reading, writing technique

The Kingdom of Speech

31 August 2016  The Kingdom of Speech, Tom Wolfe’s new book that came out yesterday, is must reading for any writer who ever wondered about their most important tool.

It’s easy reading. So easy, in fact, that you can easily suffer its scholarly detail and deep insights into evolution and linguistics and even forgive the historically accurate but unflattering portraits of those who created modern “truths.”

You may never have asked yourself, seriously, why is the North American Apache cosmogony exactly like the big bang theory (I certainly never had) but once you “get it,” you’re now ready to spend some quality time with Darwin’s dog to learn why celebrated linguists like Noam Chomsky wrongly believed recursion sentences (like this one) prove language evolved naturally within humans.

It is a rare quality of great writers that they give their reader understandings they never had before and cannot explain without reciting from the book. So I’ll contain my excitement and merely recommend that you, as a writer, experience The Kingdom of Speech for yourself.

One thing I can say is that I will never again look at words the same way.


6 thoughts on “The Kingdom of Speech

  1. mimispeike says:

    Sounds like a must read for me. Will maybe help me explain how Sly came to talk people talk. I’ve done a good job at that already, but more would be even better.

    More is always better in my book (not my literal book, although that holds true also; here a figure of speech) in case you haven’t noticed.

    Liked by 1 person

  2. GD Deckard says:

    It is worth reading. Only 169 pages, hard cover. It’s a fun romp and in the end you learn something fundamentally new about human speech, based on field research right up into this year, 2016. Entrenched linguists may hate Wolfe but I (as a writer) found the new information liberating.


  3. mimispeike says:

    I love the range of topics here. This site is a damn interesting place.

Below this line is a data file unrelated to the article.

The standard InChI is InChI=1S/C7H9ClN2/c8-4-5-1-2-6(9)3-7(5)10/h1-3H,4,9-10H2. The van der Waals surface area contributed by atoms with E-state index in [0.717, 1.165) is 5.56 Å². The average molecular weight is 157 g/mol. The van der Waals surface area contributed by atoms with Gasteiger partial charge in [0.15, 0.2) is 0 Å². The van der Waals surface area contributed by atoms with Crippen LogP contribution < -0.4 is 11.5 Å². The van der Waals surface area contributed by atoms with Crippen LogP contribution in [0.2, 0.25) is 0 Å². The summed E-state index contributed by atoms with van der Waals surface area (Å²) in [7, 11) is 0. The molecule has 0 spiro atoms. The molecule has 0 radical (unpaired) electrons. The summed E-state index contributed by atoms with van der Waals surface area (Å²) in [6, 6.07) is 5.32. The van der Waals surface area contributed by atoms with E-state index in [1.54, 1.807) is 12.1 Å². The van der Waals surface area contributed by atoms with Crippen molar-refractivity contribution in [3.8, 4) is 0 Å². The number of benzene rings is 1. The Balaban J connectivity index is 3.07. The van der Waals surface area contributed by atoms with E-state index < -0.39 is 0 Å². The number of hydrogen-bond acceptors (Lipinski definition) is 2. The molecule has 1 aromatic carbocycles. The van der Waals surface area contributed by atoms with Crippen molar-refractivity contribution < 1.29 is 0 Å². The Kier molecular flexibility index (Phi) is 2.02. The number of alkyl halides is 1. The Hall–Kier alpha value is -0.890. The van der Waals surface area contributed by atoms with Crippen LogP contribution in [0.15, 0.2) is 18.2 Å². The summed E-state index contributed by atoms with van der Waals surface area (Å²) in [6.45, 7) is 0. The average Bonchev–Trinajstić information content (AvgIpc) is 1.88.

There is a book, An Incomplete Education, that has been published for probably thirty years now. It purports to offer all the knowledge you would get out of a college education. Or, at least enough to make you sound reasonably educated at a cocktail party. It’s informative and hilarious at the same time. This site is my Incomplete Education.

    That book, I leaf through it every time I see it in a store. The best edition by far was the first one, that I gave away as a Christmas present. I should have kept it for myself.

    Why don’t we have more participation here? Taste is down the tubes. The level of marketing sophistication on Facebook makes me shudder. One author (is my guess), pretending to be a reader of (seems to be) a lesbian thriller/romance, says: Ladies! I’m not into F/F, but you won’t believe how hot this is!

    I’ll be for sure reading that right after I finish the bio of Oliver Goldsmith.

    Liked by 1 person

    • GD Deckard says:

      Mimi, if you ever spot a copy of “The Encyclopedia of Ignorance,” grab it! In that book, the editors interviewed top scientists in many fields and asked them to write a 2 or 3 page article on what they didn’t know that interested them the most. The results are fascinating glimpses into future knowledge.

      Liked by 2 people

      • Sounds like a great encyclopedia. Though one has to take into account that what interests them may not be what gets the funding. It took a long time for Chomsky’s views to be challenged, partly because they became the main paradigm for research, funded accordingly.

        Liked by 1 person

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